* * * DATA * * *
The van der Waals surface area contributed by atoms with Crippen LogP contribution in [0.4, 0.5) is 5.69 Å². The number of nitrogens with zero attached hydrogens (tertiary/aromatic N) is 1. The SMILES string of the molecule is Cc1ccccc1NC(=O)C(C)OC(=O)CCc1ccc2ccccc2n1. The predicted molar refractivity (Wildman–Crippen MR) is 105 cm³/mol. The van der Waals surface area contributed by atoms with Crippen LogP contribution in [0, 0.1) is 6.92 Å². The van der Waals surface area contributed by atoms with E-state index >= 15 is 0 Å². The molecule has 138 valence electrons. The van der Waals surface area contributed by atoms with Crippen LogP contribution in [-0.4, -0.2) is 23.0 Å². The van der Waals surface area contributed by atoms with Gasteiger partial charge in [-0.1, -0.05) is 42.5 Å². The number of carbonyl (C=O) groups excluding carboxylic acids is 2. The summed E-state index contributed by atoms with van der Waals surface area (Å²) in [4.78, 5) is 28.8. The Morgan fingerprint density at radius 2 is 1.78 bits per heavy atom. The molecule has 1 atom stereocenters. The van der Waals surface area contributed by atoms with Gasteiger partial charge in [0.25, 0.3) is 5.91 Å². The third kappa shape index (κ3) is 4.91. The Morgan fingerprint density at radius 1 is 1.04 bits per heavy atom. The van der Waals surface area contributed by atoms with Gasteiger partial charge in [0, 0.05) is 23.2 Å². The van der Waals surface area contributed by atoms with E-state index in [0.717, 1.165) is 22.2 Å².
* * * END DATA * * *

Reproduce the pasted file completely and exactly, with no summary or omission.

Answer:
The van der Waals surface area contributed by atoms with Crippen LogP contribution in [0.4, 0.5) is 5.69 Å². The number of nitrogens with zero attached hydrogens (tertiary/aromatic N) is 1. The SMILES string of the molecule is Cc1ccccc1NC(=O)C(C)OC(=O)CCc1ccc2ccccc2n1. The predicted molar refractivity (Wildman–Crippen MR) is 105 cm³/mol. The van der Waals surface area contributed by atoms with Crippen LogP contribution in [0, 0.1) is 6.92 Å². The van der Waals surface area contributed by atoms with E-state index >= 15 is 0 Å². The molecule has 138 valence electrons. The van der Waals surface area contributed by atoms with Crippen LogP contribution in [-0.4, -0.2) is 23.0 Å². The van der Waals surface area contributed by atoms with Gasteiger partial charge in [-0.1, -0.05) is 42.5 Å². The number of carbonyl (C=O) groups excluding carboxylic acids is 2. The summed E-state index contributed by atoms with van der Waals surface area (Å²) in [4.78, 5) is 28.8. The Morgan fingerprint density at radius 2 is 1.78 bits per heavy atom. The molecule has 1 atom stereocenters. The van der Waals surface area contributed by atoms with Gasteiger partial charge in [0.25, 0.3) is 5.91 Å². The third kappa shape index (κ3) is 4.91. The Morgan fingerprint density at radius 1 is 1.04 bits per heavy atom. The van der Waals surface area contributed by atoms with Gasteiger partial charge in [0, 0.05) is 23.2 Å². The van der Waals surface area contributed by atoms with E-state index in [0.717, 1.165) is 22.2 Å².